What are Sedbuk efficiency ratings?

Sedbuk stands for ‘seasonal efficiency of a domestic boiler in the UK’ and is now given as a percentage score, rather than as a letter.  Under typical UK climate, housing conditions and occupancy patterns, the score is an estimate of efficiency of the boiler.

How are Sedbuk ratings calculated?

The Sedbuk rating, which was developed under the UK Government’s Energy Efficiency Best Practice Programme with the help of boiler manufacturers, enables you to fairly compare different models of boiler.

The Sedbuk rating is calculated from the results of standard laboratory tests together with other important factors such as boiler type and the kind of fuel used. Sometimes you will see it stated as ‘SAP 2005’ or ‘SAP 2009’ depending on the testing method used.

Conventional boilers have a Sedbuk rating from around 66-81% efficient, while condensing boilers are between 85% and 91% efficient (SAP 2005).

Legislation now requires all newly-installed boilers to be at least 88% efficient (SAP 2009). Boilers with a score below 90% are still being sold but these will disappear over time as new models come to the market.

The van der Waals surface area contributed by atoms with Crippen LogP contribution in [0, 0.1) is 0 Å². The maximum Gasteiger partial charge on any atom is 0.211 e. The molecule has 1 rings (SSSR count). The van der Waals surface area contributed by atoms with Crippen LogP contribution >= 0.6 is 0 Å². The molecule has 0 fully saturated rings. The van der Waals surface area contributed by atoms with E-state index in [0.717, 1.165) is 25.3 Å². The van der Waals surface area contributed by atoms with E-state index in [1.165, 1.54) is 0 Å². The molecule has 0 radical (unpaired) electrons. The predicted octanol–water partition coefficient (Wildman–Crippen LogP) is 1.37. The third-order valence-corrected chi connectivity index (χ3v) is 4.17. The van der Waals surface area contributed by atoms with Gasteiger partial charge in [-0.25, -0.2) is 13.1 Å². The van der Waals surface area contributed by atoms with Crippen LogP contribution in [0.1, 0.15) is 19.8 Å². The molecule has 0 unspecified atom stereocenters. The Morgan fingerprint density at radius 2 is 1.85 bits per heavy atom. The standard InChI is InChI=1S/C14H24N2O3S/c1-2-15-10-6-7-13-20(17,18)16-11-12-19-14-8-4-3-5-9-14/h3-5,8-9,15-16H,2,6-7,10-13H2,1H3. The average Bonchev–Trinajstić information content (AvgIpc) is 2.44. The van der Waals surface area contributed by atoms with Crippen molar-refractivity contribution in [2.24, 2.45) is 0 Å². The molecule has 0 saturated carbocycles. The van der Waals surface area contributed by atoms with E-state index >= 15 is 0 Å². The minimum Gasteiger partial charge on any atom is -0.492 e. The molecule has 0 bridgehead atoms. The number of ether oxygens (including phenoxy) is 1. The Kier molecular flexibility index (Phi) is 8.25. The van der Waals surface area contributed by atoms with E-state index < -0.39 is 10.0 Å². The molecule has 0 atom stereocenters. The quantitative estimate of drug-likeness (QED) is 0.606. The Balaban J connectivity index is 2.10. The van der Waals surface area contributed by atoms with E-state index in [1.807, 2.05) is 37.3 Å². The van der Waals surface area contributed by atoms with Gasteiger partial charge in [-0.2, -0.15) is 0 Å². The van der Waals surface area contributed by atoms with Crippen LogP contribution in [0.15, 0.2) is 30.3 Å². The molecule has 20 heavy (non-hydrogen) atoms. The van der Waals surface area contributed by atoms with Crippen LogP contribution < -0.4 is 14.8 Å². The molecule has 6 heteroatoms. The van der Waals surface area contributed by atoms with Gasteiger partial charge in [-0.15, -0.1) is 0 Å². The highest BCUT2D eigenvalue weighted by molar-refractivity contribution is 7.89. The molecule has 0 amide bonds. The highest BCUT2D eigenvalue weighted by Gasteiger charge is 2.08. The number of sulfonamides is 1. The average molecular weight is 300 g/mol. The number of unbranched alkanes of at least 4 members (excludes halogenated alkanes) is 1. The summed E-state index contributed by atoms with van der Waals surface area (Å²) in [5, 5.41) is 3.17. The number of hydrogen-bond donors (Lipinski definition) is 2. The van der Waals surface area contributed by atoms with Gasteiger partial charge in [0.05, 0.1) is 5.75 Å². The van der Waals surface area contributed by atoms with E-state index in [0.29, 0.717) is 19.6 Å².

My Sedbuk rating is a letter, not a number?

[image position=”right” title=”SEDBUK boiler ratings” alt=”SEDBUK boiler ratings” left_padding=”10″ right_padding=”10″ url=”http://test.airintelligence.co.uk/wp-content/uploads/2012/03/boiler-efficiency-ratings.jpg” width=”300″ height=”268″/]The Sedbuk efficiency rating is now a percentage score and this score has replaced the old A-D labels for boilers. The letter labels have been withdrawn to avoid confusion with the European energy labels, which use similar ratings but are based on different principles. The chart across shows how the new percentage scores relate to the old letter categories.

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